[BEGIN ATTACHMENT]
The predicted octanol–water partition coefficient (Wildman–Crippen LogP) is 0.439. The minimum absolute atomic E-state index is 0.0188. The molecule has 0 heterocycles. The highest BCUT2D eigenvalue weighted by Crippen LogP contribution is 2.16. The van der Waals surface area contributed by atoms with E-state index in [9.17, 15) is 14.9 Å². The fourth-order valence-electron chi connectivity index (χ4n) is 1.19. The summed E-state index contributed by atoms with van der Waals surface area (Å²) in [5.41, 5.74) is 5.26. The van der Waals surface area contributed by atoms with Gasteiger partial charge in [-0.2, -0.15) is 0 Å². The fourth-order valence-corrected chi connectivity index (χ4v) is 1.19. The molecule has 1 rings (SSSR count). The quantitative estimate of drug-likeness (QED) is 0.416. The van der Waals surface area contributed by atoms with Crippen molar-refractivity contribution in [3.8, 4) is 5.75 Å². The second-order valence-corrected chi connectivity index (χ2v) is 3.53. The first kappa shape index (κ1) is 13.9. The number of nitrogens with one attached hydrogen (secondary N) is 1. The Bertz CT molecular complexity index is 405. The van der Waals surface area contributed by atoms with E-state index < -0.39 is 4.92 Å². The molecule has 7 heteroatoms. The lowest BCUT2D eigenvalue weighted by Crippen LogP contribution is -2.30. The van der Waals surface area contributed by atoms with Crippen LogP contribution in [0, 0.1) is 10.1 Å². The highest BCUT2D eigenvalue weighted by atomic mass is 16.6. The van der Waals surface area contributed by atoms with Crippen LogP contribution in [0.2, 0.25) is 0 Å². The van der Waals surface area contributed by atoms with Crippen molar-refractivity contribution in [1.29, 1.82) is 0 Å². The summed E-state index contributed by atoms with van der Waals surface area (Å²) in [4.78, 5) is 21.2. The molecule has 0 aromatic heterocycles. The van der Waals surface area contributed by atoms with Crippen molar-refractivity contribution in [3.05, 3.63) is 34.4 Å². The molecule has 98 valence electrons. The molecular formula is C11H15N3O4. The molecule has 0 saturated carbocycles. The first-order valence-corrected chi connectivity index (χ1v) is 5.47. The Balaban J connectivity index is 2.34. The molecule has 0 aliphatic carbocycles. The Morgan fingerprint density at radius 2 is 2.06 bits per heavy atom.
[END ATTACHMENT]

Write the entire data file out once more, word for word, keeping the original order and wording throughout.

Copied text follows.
The predicted octanol–water partition coefficient (Wildman–Crippen LogP) is 0.439. The minimum absolute atomic E-state index is 0.0188. The molecule has 0 heterocycles. The highest BCUT2D eigenvalue weighted by Crippen LogP contribution is 2.16. The van der Waals surface area contributed by atoms with E-state index in [9.17, 15) is 14.9 Å². The fourth-order valence-electron chi connectivity index (χ4n) is 1.19. The summed E-state index contributed by atoms with van der Waals surface area (Å²) in [5.41, 5.74) is 5.26. The van der Waals surface area contributed by atoms with Gasteiger partial charge in [-0.2, -0.15) is 0 Å². The fourth-order valence-corrected chi connectivity index (χ4v) is 1.19. The molecule has 1 rings (SSSR count). The quantitative estimate of drug-likeness (QED) is 0.416. The van der Waals surface area contributed by atoms with Crippen molar-refractivity contribution in [3.8, 4) is 5.75 Å². The second-order valence-corrected chi connectivity index (χ2v) is 3.53. The first kappa shape index (κ1) is 13.9. The number of nitrogens with one attached hydrogen (secondary N) is 1. The Bertz CT molecular complexity index is 405. The van der Waals surface area contributed by atoms with E-state index < -0.39 is 4.92 Å². The molecule has 7 heteroatoms. The lowest BCUT2D eigenvalue weighted by Crippen LogP contribution is -2.30. The van der Waals surface area contributed by atoms with Crippen LogP contribution in [0, 0.1) is 10.1 Å². The highest BCUT2D eigenvalue weighted by atomic mass is 16.6. The van der Waals surface area contributed by atoms with Crippen LogP contribution in [0.2, 0.25) is 0 Å². The van der Waals surface area contributed by atoms with Crippen molar-refractivity contribution in [1.29, 1.82) is 0 Å². The summed E-state index contributed by atoms with van der Waals surface area (Å²) in [4.78, 5) is 21.2. The molecule has 0 aromatic heterocycles. The van der Waals surface area contributed by atoms with Crippen molar-refractivity contribution in [3.05, 3.63) is 34.4 Å². The molecule has 98 valence electrons. The molecular formula is C11H15N3O4. The molecule has 0 saturated carbocycles. The first-order valence-corrected chi connectivity index (χ1v) is 5.47. The Balaban J connectivity index is 2.34. The molecule has 0 aliphatic carbocycles. The Morgan fingerprint density at radius 2 is 2.06 bits per heavy atom.